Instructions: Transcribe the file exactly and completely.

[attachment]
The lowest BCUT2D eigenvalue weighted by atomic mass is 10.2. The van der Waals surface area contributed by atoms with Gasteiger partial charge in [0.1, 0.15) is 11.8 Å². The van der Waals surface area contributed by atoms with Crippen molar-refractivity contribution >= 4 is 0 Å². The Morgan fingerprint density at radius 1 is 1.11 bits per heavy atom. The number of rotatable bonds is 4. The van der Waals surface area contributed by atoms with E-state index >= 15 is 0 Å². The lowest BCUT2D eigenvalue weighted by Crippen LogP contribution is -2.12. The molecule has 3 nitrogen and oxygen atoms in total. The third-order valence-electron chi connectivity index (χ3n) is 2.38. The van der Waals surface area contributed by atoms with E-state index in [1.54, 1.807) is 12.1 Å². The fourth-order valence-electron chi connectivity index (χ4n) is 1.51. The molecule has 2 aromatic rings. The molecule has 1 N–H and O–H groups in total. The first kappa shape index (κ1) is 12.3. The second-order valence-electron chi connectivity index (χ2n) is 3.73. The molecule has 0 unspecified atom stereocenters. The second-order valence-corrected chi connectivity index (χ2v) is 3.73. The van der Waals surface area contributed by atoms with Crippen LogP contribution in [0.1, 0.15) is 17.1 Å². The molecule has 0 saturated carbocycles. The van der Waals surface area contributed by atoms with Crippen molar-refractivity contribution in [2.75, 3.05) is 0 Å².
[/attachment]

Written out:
The lowest BCUT2D eigenvalue weighted by atomic mass is 10.2. The van der Waals surface area contributed by atoms with Gasteiger partial charge in [0.1, 0.15) is 11.8 Å². The van der Waals surface area contributed by atoms with Crippen molar-refractivity contribution >= 4 is 0 Å². The Morgan fingerprint density at radius 1 is 1.11 bits per heavy atom. The number of rotatable bonds is 4. The van der Waals surface area contributed by atoms with E-state index >= 15 is 0 Å². The lowest BCUT2D eigenvalue weighted by Crippen LogP contribution is -2.12. The molecule has 3 nitrogen and oxygen atoms in total. The third-order valence-electron chi connectivity index (χ3n) is 2.38. The van der Waals surface area contributed by atoms with E-state index in [1.54, 1.807) is 12.1 Å². The fourth-order valence-electron chi connectivity index (χ4n) is 1.51. The molecule has 2 aromatic rings. The molecule has 1 N–H and O–H groups in total. The first kappa shape index (κ1) is 12.3. The second-order valence-electron chi connectivity index (χ2n) is 3.73. The molecule has 0 unspecified atom stereocenters. The second-order valence-corrected chi connectivity index (χ2v) is 3.73. The van der Waals surface area contributed by atoms with Crippen LogP contribution in [0.1, 0.15) is 17.1 Å². The molecule has 0 saturated carbocycles. The van der Waals surface area contributed by atoms with Crippen molar-refractivity contribution in [2.75, 3.05) is 0 Å².